Being a passionate student of literature from a very young age, I enjoy nothing more than being perched on my bed wrapped in my duvet, reading a novel from start to finish completely forgetting the world around me. Placed in between my palms, I feel a connection with the story, imagining what each character looks like, their mannerisms, pausing every so often for a drink or reaching over to my pack of cookies. Reading isn’t just about scanning or skimming words on a page, it’s about escapism.

Each novel presents a unique experience in itself and when you can’t feel the pages softly caressing your fingers but instead feel the offensive glare of the monitor opposite you, it takes away from the magical and existential themes created by the story.

Walking passed an independent book shop yesterday, I couldn’t help but pop in, gazing at the wealth of fiction/non-fiction and biographies staring back at me. There was that book shop smell (all book lovers will understand what I mean) which hit my senses and reminded me how much I enjoy the comfort of reading. I ended up purchasing Face by Benjamin Zephaniah, a British Afro-Caribbean poet, writer and one of my heroes. I’ve read the story countless times and never get bored with it. Carrying it home, made me think of some of my other favourite novels, realising that each one has become synonymous with a particular point and time in my life. So to honour the beauty of books and reading, here are not necessarily my top five favourite books, but the five that have had the most impact on me:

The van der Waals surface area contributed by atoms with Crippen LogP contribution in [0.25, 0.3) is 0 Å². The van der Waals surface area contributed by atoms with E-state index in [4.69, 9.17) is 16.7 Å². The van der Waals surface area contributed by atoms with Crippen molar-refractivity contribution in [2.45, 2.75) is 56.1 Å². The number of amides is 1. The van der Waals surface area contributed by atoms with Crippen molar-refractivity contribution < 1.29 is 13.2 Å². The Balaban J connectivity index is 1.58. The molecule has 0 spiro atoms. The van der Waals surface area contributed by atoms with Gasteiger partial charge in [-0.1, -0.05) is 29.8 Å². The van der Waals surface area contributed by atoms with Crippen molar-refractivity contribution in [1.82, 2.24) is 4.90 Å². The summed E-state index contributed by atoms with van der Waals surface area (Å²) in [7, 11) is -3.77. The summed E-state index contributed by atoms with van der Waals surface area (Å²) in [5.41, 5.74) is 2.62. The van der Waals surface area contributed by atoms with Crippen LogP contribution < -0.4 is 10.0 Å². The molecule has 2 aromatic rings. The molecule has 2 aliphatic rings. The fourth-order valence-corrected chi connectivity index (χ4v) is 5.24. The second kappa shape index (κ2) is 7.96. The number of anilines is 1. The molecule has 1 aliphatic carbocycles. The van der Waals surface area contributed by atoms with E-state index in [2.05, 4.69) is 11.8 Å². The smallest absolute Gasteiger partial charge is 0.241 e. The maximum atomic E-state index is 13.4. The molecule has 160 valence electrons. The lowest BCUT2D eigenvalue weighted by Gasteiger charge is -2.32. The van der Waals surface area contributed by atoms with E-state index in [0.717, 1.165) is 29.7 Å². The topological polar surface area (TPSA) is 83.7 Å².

1. The Bluest Eye by Toni Morrison

The Bluest Eye by Toni Morrison

This may just be my favourite novel ever. It amazes me how Morrison is able to use a mixture of disjointed prose and beautiful poetry to distinctly paint the picture of Pecola Breedlove, a little black girl living in America’s Great Depression. Suffering racism, abuse and battling her misconceptions of beauty she sets out to attain a set of blue eyes, a mission that she believes will make someone love her.








Thirteen Cents by K. Sello Duiker